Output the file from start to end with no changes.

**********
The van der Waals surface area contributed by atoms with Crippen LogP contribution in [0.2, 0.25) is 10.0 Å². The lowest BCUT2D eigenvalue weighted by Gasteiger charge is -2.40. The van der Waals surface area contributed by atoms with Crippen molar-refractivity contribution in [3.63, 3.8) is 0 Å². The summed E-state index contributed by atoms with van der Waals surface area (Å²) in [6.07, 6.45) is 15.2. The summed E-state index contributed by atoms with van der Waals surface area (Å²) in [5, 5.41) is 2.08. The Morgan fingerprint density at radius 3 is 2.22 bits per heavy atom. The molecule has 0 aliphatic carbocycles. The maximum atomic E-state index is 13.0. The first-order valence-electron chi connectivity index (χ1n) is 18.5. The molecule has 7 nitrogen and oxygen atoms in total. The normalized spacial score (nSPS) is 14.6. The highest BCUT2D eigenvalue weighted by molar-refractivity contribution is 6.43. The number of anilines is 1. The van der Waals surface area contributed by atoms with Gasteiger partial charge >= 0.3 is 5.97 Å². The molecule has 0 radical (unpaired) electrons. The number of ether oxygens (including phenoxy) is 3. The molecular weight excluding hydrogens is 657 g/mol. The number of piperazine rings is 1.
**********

The van der Waals surface area contributed by atoms with Crippen LogP contribution in [0.2, 0.25) is 10.0 Å². The lowest BCUT2D eigenvalue weighted by Gasteiger charge is -2.40. The van der Waals surface area contributed by atoms with Crippen molar-refractivity contribution in [3.63, 3.8) is 0 Å². The summed E-state index contributed by atoms with van der Waals surface area (Å²) in [6.07, 6.45) is 15.2. The summed E-state index contributed by atoms with van der Waals surface area (Å²) in [5, 5.41) is 2.08. The Morgan fingerprint density at radius 3 is 2.22 bits per heavy atom. The molecule has 0 aliphatic carbocycles. The maximum atomic E-state index is 13.0. The first-order valence-electron chi connectivity index (χ1n) is 18.5. The molecule has 7 nitrogen and oxygen atoms in total. The normalized spacial score (nSPS) is 14.6. The highest BCUT2D eigenvalue weighted by molar-refractivity contribution is 6.43. The number of anilines is 1. The van der Waals surface area contributed by atoms with Gasteiger partial charge >= 0.3 is 5.97 Å². The molecule has 0 radical (unpaired) electrons. The number of ether oxygens (including phenoxy) is 3. The molecular weight excluding hydrogens is 657 g/mol. The number of piperazine rings is 1.